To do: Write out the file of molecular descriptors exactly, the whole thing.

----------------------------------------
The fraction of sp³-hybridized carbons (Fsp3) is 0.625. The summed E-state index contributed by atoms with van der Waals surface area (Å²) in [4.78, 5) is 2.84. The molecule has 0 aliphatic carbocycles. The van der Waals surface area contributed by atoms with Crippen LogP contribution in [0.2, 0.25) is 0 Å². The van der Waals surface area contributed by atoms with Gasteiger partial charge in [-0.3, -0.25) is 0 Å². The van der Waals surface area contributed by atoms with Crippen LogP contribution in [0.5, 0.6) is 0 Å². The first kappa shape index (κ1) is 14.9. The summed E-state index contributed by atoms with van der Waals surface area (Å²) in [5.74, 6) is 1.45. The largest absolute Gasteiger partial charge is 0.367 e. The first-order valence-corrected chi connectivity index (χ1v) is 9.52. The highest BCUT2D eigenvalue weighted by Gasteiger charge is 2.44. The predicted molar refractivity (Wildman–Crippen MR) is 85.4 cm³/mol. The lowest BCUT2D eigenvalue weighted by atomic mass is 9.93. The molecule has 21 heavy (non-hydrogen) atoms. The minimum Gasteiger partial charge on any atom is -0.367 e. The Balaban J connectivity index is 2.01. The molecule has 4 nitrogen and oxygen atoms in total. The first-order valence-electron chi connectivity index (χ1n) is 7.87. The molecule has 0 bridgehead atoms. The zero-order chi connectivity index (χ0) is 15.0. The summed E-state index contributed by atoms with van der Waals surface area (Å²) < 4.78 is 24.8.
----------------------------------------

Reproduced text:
The fraction of sp³-hybridized carbons (Fsp3) is 0.625. The summed E-state index contributed by atoms with van der Waals surface area (Å²) in [4.78, 5) is 2.84. The molecule has 0 aliphatic carbocycles. The van der Waals surface area contributed by atoms with Crippen LogP contribution in [0.2, 0.25) is 0 Å². The van der Waals surface area contributed by atoms with Gasteiger partial charge in [-0.3, -0.25) is 0 Å². The van der Waals surface area contributed by atoms with Crippen LogP contribution in [0.5, 0.6) is 0 Å². The first kappa shape index (κ1) is 14.9. The summed E-state index contributed by atoms with van der Waals surface area (Å²) in [5.74, 6) is 1.45. The largest absolute Gasteiger partial charge is 0.367 e. The first-order valence-corrected chi connectivity index (χ1v) is 9.52. The highest BCUT2D eigenvalue weighted by Gasteiger charge is 2.44. The predicted molar refractivity (Wildman–Crippen MR) is 85.4 cm³/mol. The lowest BCUT2D eigenvalue weighted by atomic mass is 9.93. The molecule has 21 heavy (non-hydrogen) atoms. The minimum Gasteiger partial charge on any atom is -0.367 e. The Balaban J connectivity index is 2.01. The molecule has 4 nitrogen and oxygen atoms in total. The first-order valence-electron chi connectivity index (χ1n) is 7.87. The molecule has 0 bridgehead atoms. The zero-order chi connectivity index (χ0) is 15.0. The summed E-state index contributed by atoms with van der Waals surface area (Å²) < 4.78 is 24.8.